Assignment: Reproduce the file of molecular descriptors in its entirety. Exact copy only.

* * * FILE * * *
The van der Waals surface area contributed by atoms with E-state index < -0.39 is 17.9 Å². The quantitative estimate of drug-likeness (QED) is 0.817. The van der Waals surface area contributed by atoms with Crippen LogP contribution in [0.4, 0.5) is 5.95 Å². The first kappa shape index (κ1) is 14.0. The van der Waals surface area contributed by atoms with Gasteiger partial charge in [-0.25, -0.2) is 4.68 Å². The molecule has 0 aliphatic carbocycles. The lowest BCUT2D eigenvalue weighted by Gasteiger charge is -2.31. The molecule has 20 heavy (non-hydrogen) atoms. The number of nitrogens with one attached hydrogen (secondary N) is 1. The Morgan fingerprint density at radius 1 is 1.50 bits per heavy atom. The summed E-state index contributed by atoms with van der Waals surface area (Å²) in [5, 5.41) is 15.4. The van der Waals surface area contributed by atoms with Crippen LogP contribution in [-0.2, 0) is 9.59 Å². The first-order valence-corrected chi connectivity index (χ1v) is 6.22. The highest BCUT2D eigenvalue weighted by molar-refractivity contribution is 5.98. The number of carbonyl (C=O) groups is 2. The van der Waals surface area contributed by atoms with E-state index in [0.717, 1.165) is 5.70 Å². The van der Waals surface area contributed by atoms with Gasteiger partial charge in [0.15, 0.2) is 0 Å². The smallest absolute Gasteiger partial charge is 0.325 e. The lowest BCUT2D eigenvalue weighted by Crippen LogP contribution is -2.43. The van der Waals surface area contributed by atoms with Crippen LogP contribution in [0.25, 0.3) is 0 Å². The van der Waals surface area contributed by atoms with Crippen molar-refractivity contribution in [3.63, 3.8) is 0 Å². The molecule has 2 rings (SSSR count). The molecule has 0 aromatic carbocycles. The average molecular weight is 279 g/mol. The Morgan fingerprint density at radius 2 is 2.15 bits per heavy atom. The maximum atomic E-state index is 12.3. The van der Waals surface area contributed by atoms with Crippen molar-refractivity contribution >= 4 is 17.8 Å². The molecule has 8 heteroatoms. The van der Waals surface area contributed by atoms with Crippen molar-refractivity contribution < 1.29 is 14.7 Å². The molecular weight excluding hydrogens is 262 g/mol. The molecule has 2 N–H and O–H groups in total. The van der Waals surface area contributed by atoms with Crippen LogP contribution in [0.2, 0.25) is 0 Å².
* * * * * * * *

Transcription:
The van der Waals surface area contributed by atoms with E-state index < -0.39 is 17.9 Å². The quantitative estimate of drug-likeness (QED) is 0.817. The van der Waals surface area contributed by atoms with Crippen LogP contribution in [0.4, 0.5) is 5.95 Å². The first kappa shape index (κ1) is 14.0. The van der Waals surface area contributed by atoms with Gasteiger partial charge in [-0.25, -0.2) is 4.68 Å². The molecule has 0 aliphatic carbocycles. The lowest BCUT2D eigenvalue weighted by Gasteiger charge is -2.31. The molecule has 20 heavy (non-hydrogen) atoms. The number of nitrogens with one attached hydrogen (secondary N) is 1. The Morgan fingerprint density at radius 1 is 1.50 bits per heavy atom. The summed E-state index contributed by atoms with van der Waals surface area (Å²) in [5, 5.41) is 15.4. The van der Waals surface area contributed by atoms with Crippen LogP contribution in [-0.2, 0) is 9.59 Å². The first-order valence-corrected chi connectivity index (χ1v) is 6.22. The highest BCUT2D eigenvalue weighted by molar-refractivity contribution is 5.98. The number of carbonyl (C=O) groups is 2. The van der Waals surface area contributed by atoms with E-state index in [0.717, 1.165) is 5.70 Å². The van der Waals surface area contributed by atoms with Gasteiger partial charge in [0.15, 0.2) is 0 Å². The smallest absolute Gasteiger partial charge is 0.325 e. The lowest BCUT2D eigenvalue weighted by Crippen LogP contribution is -2.43. The van der Waals surface area contributed by atoms with Crippen LogP contribution in [0.25, 0.3) is 0 Å². The van der Waals surface area contributed by atoms with Crippen molar-refractivity contribution in [3.63, 3.8) is 0 Å². The molecule has 2 rings (SSSR count). The molecule has 0 aromatic carbocycles. The average molecular weight is 279 g/mol. The Morgan fingerprint density at radius 2 is 2.15 bits per heavy atom. The maximum atomic E-state index is 12.3. The van der Waals surface area contributed by atoms with Crippen molar-refractivity contribution >= 4 is 17.8 Å². The molecule has 8 heteroatoms. The van der Waals surface area contributed by atoms with Crippen molar-refractivity contribution < 1.29 is 14.7 Å². The molecular weight excluding hydrogens is 262 g/mol. The molecule has 2 N–H and O–H groups in total. The van der Waals surface area contributed by atoms with Crippen LogP contribution in [0.2, 0.25) is 0 Å².